Jane Todd Cooper: About Lucille Clifton
Clifton gained national attention in l969 with her first volume, praised for its craft and its evocation of urban black life. Thus her early work is significant to the Black Arts Movement; however, four subsequent volumes demonstrate that hers is a poetry not of race but of revelation, in the manner of Denise Levertov. Characterized by brevity, simplicity of language, and polyrhythmical phrasing, her work celebrates the spiritual revealed in the ordinary. Many poems (e.g. the 'two-headed woman' and 'Lucifer' sequences) depend on voice for their dramatic situation, yet they are not dramatic monologues, like those of Gwendolyn Brooks, but rather voiced meditations. Clifton writes that she hears characters speak, including family members and mythic figures.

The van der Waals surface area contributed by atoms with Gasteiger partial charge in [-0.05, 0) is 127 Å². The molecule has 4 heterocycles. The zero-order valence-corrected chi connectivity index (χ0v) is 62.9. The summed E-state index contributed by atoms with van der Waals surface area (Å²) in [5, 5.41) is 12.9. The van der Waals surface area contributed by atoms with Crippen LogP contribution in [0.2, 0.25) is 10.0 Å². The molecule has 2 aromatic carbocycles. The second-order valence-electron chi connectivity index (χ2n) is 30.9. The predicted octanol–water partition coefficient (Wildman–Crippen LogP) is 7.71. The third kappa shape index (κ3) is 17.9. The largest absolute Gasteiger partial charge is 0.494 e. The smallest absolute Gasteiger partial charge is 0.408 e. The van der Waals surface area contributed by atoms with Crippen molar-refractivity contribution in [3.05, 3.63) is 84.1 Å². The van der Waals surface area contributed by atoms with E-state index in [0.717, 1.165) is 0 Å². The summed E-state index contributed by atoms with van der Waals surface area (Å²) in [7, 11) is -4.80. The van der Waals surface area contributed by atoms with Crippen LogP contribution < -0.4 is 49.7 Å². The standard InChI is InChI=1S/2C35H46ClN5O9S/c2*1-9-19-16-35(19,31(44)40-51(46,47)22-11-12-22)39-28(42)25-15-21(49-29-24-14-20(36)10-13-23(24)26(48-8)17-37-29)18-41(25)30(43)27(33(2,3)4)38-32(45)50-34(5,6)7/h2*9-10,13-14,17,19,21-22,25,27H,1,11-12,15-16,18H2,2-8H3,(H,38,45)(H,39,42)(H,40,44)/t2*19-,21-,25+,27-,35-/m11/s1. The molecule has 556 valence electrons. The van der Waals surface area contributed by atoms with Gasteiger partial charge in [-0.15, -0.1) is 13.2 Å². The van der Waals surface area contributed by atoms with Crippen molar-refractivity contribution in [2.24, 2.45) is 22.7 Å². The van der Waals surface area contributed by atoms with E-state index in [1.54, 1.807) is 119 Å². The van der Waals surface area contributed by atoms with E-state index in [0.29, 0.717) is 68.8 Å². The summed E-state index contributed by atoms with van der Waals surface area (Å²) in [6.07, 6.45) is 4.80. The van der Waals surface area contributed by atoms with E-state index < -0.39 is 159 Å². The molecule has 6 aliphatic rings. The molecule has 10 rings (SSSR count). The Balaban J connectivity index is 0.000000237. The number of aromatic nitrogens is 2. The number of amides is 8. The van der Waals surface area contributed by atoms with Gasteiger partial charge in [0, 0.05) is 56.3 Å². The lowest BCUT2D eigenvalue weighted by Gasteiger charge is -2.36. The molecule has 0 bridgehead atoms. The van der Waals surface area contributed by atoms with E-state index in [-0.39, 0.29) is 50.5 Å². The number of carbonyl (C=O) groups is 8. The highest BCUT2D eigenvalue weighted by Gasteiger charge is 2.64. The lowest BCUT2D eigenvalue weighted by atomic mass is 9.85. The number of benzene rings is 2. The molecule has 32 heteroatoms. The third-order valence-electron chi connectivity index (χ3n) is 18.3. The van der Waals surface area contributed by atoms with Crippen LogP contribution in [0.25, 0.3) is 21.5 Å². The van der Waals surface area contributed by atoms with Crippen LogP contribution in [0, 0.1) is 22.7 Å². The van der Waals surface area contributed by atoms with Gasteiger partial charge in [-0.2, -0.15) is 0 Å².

From The Oxford Companion to Twentieth-Century Poetry in English. Copyright © 1994 by Oxford University Press.
|Title||Jane Todd Cooper: About Lucille Clifton||Type of Content||Biographical|
|Criticism Author||Jane Todd Cooper||Criticism Target||Lucille Clifton|
|Criticism Type||Poet||Originally Posted||25 Jun 2015|
|Publication Status||Original Criticism||Publication||The Oxford Companion to Twentieth-Century Poetry in English|
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